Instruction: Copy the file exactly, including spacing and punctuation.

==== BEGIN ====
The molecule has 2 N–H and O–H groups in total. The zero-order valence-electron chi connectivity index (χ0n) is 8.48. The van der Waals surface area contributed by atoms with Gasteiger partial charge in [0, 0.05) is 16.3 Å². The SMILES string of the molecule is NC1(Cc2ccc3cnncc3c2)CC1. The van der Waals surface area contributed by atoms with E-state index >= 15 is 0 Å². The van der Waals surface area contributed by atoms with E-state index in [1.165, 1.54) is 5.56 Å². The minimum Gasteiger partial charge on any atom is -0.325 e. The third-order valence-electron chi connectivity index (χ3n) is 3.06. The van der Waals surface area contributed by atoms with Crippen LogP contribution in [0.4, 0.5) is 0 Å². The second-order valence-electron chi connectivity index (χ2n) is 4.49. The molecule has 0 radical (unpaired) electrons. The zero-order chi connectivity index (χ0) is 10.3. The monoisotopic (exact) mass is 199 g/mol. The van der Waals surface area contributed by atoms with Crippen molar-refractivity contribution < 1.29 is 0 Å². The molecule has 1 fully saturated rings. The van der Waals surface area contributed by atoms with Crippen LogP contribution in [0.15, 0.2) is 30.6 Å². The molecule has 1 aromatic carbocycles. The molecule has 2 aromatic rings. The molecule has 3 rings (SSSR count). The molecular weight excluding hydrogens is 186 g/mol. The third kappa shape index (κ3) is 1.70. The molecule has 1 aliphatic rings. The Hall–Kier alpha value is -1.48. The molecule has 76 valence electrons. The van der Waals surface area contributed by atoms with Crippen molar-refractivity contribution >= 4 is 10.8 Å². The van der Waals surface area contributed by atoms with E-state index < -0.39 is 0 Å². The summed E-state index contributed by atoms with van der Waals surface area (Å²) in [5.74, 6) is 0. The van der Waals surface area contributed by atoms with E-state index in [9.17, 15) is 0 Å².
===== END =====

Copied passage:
The molecule has 2 N–H and O–H groups in total. The zero-order valence-electron chi connectivity index (χ0n) is 8.48. The van der Waals surface area contributed by atoms with Gasteiger partial charge in [0, 0.05) is 16.3 Å². The SMILES string of the molecule is NC1(Cc2ccc3cnncc3c2)CC1. The van der Waals surface area contributed by atoms with E-state index >= 15 is 0 Å². The van der Waals surface area contributed by atoms with E-state index in [1.165, 1.54) is 5.56 Å². The minimum Gasteiger partial charge on any atom is -0.325 e. The third-order valence-electron chi connectivity index (χ3n) is 3.06. The van der Waals surface area contributed by atoms with Crippen LogP contribution in [0.4, 0.5) is 0 Å². The second-order valence-electron chi connectivity index (χ2n) is 4.49. The molecule has 0 radical (unpaired) electrons. The zero-order chi connectivity index (χ0) is 10.3. The monoisotopic (exact) mass is 199 g/mol. The van der Waals surface area contributed by atoms with Crippen molar-refractivity contribution < 1.29 is 0 Å². The molecule has 1 fully saturated rings. The van der Waals surface area contributed by atoms with Crippen LogP contribution in [0.15, 0.2) is 30.6 Å². The molecule has 1 aromatic carbocycles. The molecule has 2 aromatic rings. The molecule has 3 rings (SSSR count). The molecular weight excluding hydrogens is 186 g/mol. The third kappa shape index (κ3) is 1.70. The molecule has 1 aliphatic rings. The Hall–Kier alpha value is -1.48. The molecule has 76 valence electrons. The van der Waals surface area contributed by atoms with Crippen molar-refractivity contribution >= 4 is 10.8 Å². The van der Waals surface area contributed by atoms with E-state index < -0.39 is 0 Å². The summed E-state index contributed by atoms with van der Waals surface area (Å²) in [5.74, 6) is 0. The van der Waals surface area contributed by atoms with E-state index in [9.17, 15) is 0 Å².